Mary Gentle, Rats and Gargoyles (Viking/Rok, 1991)

I've always loved fantasy books that had a strong sense of history about them — I blame it on being exposed to Tolkien and Asimov too early in life. Not many authors, however detailed their personal notes, can come close to that level of authenticity. In Rats and Gargoyles, Mary Gentle doesn't even try to match the two masters. She just blows past them with a cheery wave.

The hardcover version I picked up doesn't have particularly impressive artwork on the jacket — a gargoyle growling, backlit by a reddish globe (perhaps intended to be the Midnight Sun?) — but the inside has a handful of fascinating grayscale Hermetic-themed illustrations scattered throughout, with quotes underneath each one that make the reader pause and wonder if a history book might be a good thing to have to hand. This momentary hitch of "Did that really happen, or is she making it up?" is entirely intentional. In a 2001 interview on the Neither Fish Nor Fowl Web site, she says, "...I like that point where, just for a second, just for a moment, your confidence slips and you think, am I really reading a story? Did this actually happen?"

Well, I was certainly kept wondering, and not just from the artwork. The very first sentence sets the tone:

"In the raucous cathedral square the crowd prepared to hang a pig."

That immediately hooked me forward into this complex tale. Why would anyone hang a pig, for heaven's sake? The detail that follows is filled with Mary Gentle's trademark force; you can smell the crowded square, feel the rough rope around the pig's neck. Turns out the pig has been convicted of eating a child. The crowd — possibly driven slightly mad by the overwhelming heat of the day — cheers the executioner on.


From there, the reader is yanked into a world turned skillfully inside out: carpenters wear silk overalls, Rat-Lords rule over men, and the premier school in town is the University of Crime. Oh, and there are thirty-six daemons as the local gods, resident just up the road, with gargoyles for acolytes.

Welcome to the heart of the world.

The story started long before you got here. Plots have been swirling for years towards this moment. The humans resent the Rat-Lords ruling over them; the Rat-Lords, in turn, resent the gargoyles and god-daemons that command them; and the Thirty-Six have their own murky resentments....

By the end of the first chapter the political scene is established, filled with betrayal and bloodshed, secret agreements and hidden agendas, all perfectly matched with personalities. There's a rebellion underway by a coalition of Rats and humans who are trying to force the Thirty-Six to return to the heavens so that mortals can get on with the job of ruling the world. The initial meeting of the rebellion is betrayed by two humans, who aren't exactly thanked by the Thirty-Six for their intervention — these are daemons we're talking about, after all. When the meeting is broken up, a handful of the rebels escape the destruction into unexplored underground passages that lead them — ironically — into something more powerful than their alliance would have come to by itself.

Brilliant character development drives this story; it's not so much plotted by the author as pushed into inevitable shape by the people involved. Consider Lucas, who starts us off as he observes the mad scene in the beginning. He's here to study at the University of Crime, but he's also a young prince used to having his own way. His original, idealistic intention to hide his background fades away when faced with the reality of being treated like a commoner. He becomes infatuated with the Scholar-Solider White Crow, almost to the point of worshipping her, quite possibly because although he outranks her, she's older, stronger, smarter — and unimpressed by the attentions of a prince. Lucas has entered a world where his rank doesn't mean nearly as much as it does at home; with gods living down the road, what's a title from an outlying province worth? Not much, except in court. And so he winds up less involved in attending classes and more involved in politics.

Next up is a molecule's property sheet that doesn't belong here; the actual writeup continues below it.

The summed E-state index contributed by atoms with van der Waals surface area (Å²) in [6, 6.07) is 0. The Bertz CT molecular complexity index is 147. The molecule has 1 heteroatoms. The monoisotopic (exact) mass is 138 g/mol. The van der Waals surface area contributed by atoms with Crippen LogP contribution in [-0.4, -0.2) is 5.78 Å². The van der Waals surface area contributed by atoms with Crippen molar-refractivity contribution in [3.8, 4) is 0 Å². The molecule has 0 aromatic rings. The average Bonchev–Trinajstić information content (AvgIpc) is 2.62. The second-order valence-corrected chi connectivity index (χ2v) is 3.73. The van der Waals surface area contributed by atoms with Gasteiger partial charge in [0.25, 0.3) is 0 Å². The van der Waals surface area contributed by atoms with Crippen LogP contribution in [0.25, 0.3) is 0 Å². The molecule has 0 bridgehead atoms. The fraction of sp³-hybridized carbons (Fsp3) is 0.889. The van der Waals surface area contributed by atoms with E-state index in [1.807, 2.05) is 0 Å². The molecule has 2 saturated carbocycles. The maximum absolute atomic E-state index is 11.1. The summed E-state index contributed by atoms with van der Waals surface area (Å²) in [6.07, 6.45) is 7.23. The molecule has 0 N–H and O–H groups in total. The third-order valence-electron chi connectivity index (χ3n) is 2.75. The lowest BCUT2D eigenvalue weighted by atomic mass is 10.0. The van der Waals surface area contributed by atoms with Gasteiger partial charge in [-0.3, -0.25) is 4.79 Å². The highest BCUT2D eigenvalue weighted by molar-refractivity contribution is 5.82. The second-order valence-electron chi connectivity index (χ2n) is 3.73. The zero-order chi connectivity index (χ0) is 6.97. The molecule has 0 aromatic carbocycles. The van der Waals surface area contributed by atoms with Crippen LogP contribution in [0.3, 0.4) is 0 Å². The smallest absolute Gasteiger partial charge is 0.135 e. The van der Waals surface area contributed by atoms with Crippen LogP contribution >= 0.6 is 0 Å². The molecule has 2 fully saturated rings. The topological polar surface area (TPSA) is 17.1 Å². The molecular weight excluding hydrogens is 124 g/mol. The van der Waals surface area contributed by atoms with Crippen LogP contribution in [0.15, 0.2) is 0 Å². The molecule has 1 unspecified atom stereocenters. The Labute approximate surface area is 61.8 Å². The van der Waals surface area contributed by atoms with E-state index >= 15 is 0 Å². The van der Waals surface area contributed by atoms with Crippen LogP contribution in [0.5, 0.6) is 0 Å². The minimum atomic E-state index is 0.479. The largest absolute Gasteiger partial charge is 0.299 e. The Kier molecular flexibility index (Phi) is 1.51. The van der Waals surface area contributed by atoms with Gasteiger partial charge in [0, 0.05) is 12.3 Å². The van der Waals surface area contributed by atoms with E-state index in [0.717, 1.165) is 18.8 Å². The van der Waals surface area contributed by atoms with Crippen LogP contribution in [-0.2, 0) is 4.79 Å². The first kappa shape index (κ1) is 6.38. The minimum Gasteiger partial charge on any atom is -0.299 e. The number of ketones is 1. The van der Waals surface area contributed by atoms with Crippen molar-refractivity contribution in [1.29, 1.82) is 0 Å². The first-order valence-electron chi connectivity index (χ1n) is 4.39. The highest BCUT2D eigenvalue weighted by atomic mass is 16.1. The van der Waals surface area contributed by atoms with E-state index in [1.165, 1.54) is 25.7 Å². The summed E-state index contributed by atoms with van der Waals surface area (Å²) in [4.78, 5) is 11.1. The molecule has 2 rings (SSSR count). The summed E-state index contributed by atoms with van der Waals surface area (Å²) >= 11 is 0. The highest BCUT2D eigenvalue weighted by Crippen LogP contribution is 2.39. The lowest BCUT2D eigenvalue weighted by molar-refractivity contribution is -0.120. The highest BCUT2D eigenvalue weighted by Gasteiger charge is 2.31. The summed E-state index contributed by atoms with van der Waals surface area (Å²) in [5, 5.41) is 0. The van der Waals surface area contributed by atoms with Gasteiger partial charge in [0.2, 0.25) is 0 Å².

There's a wide range of memorable characters in this story, all unique and very much "alive." But by far the most stunning, original character is Baltazar Casaubon. He reminds me of Ignatius Reilly of John Kennedy Toole's classic A Confederacy of Dunces, equipped with the dry wit and devious wisdom of a typical Robert Heinlein lead. The meeting of Casaubon's humor and Lucas' naive arrogance is marvelous — but I won't spoil it by telling the punch line here.

Over a dozen significant characters are juggled past the reader in twice as many pages. The focus switches from Lucas to Candia, an instructor at the University of Crime; to Theodoret, the Bishop of the Trees; to Zar-bettu-zekigal, another student; and continues to bounce around throughout the book. Very few authors can pull off multiple main characters without confusing the reader. Mary Gentle focuses on over twelve characters while subtly keeping the main focus on Valentine and Casaubon. My only complaint is that towards the end of the book it does get a bit irritating when completely new characters are raised into abrupt prominence.

There are three other books involving Valentine (White Crow) and Casaubon: The Architecture of Desire, Left to His Own Devices, and just out this year is White Crow, which, so far as I can tell, has only been released in the UK. Be warned before picking them up: the world is not the same from one book to another. The author describes Architecture as "alternate history" and Devices as "cyberpunk" — a far stretch from the sci-fi/fantasy of Rats. The unpredictable spins that Mary Gentle builds into all of her stories will keep me, at least, grabbing for her books for quite some time.

[Leona Wisoker]

You might also like to read "Gargoyles, Architecture and Devices", an article by Mary Gentle on the Baroquon Web site.